A B C D E F G H I J K L M N O P Q R S T U V W X Y Z
 


Dr. SimonN.Young, PhD
Professor


Behavioural neurochemistry



Ludmer Research and Training Building
1033 Pine Avenue West
Montreal
Montreal
H3A 1A1
514-398-7317
514-398-4370

simon.young@mcgill.ca



Dr. Young came to Canada in 1971 to do a postdoctoral fellowship in the Department of Psychiatry at McGill University. He remained there and is now a professor. The main focus of his research has been on the biogenic amines and in particular on serotonin. Over the years, his research has ranged from metabolic studies of biogenic amine synthesis in animals to the effect of diet on brain biogenic amines, the association between measures related to biogenic amines and symptoms or psychopathology, and studies on how decreasing or increasing biogenic amines alters mood and social behaviour in humans. His is known as one of the pioneers of the amino acid depletion technique used to investigate the effects of lowered biogenic amine synthesis in humans. A secondary interest is in some of the factors that influence memory and state in human newborn infants. Most of his work is collaborative, and he has worked with psychiatrists, neurologists, pediatricians, and psychologists. Dr. Young has been active in several areas outside of research. At McGill he has been active on tenure committees and research ethics boards and nationally on various grant committees. He spent more than a decade on the executive of the Canadian College of Neuropsychopharmacology, filling various positions, including treasurer and president. He joined the founding editorial board of the Journal of Psychiatry and Neuroscience in 1990 and has been co-editor-in-chief since 2000. He is a strong supporter of open access publishing and is pleased that the journal is the open access journal with the highest impact factor in the Journal Citation Reports lists of both psychiatry and neuroscience journals.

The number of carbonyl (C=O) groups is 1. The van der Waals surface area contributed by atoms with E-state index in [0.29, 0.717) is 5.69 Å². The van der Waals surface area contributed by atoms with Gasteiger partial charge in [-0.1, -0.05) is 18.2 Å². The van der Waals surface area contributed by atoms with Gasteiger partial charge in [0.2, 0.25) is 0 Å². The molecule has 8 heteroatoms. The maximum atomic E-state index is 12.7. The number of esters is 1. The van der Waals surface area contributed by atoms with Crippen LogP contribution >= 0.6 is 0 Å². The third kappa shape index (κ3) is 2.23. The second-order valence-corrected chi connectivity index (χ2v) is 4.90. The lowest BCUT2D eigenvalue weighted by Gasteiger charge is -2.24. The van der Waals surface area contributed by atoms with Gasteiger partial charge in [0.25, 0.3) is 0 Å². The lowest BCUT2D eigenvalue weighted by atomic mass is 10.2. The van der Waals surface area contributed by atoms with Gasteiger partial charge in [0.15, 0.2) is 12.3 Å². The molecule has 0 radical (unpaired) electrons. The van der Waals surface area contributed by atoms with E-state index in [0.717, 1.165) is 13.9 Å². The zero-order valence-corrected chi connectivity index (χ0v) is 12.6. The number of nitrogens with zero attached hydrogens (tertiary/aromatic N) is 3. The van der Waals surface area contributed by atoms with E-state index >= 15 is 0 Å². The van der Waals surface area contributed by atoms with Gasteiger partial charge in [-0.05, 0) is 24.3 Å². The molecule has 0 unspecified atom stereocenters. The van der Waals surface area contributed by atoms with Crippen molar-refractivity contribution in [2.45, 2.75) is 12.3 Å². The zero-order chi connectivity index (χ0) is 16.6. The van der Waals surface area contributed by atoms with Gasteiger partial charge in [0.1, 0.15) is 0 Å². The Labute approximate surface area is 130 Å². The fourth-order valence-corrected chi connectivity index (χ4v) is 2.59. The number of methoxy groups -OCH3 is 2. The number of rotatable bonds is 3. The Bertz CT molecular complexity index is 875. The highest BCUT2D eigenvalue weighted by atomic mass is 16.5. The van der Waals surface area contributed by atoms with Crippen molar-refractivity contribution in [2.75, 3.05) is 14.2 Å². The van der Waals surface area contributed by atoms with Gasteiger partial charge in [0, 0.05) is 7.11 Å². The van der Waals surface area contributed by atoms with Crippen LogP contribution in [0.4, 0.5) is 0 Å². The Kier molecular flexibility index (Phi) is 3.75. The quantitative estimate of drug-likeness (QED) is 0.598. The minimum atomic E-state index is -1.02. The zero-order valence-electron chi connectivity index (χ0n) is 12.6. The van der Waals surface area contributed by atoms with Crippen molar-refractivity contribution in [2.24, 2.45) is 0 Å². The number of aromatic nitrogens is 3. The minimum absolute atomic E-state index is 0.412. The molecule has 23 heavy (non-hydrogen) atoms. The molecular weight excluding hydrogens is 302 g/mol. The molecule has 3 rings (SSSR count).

Undergraduate: BA in chemistry, Oxford University
Graduate: PhD in biochemistry, London, England

Postdoctoral Fellow: Department of Psychiatry, McGill University





Botez MI, Young SN, Bachevalier J, Gauthier S. Folate deficiency and decreased brain 5-hydroxytryptamine synthesis in man and rat. Nature. 1979;278:182-183.

Morand C, Young SN, Ervin FR. Clinical response of aggressive schizophrenics to oral tryptophan. Biol Psychiatr. 1983;18:575-578.

Young SN, Smith SE, Pihl RO, Ervin FR. Tryptophan depletion causes a rapid lowering of mood in normal males. Psychopharmacology. 1985;87:173-177.

Abbott FV, Etienne P, Franklin KBJ, Morgan MJ, Sewitch MJ, Young SN. Acute tryptophan depletion blocks morphine analgesia in the cold-pressor test in humans. Psychopharmacology. 1992;108:60-66.

Benkelfat C, Ellenbogen M, Dean P, Palmour RM, Young SN. Mood-lowering effect of tryptophan depletion: enhanced susceptibility in young men at genetic risk for major affective disorders. Arch Gen Psychiatry. 1994;51:687-697.

Pihl RO, Young SN, Harden P, Plotnick S, Chamberlain B, Ervin FR. Acute effect of altered tryptophan levels and alcohol on aggression in normal human males. Psychopharmacology. 1995;119:353-360.

Steinberg S, Annable L, Young SN, Liyanage N. A placebo-controlled clinical trial of L-tryptophan in premenstrual dysphoria. Biol Psychiatry. 1999;45:313-320.

Gormally S, Barr RG, Wertheim L, Alkawaf R, Calinoiu N, Young SN. Contact and nutrient caregiving effects on newborn infant pain responses. Dev Med Child Neurol. 2001;43:28-38.

Horne P, Barr RG, Valiante G, Zelazo PR, Young SN. Glucose enhances newborn memory for spoken words. Dev Psychobiology. 2006;48:574-582.

aan het Rot M, Moskowitz DS, Pinard G, Young SN. Social behavior and mood in everyday life: the effects of tryptophan in quarrelsome individuals. J Psychiatry Neurosci. 2006;31:253-262.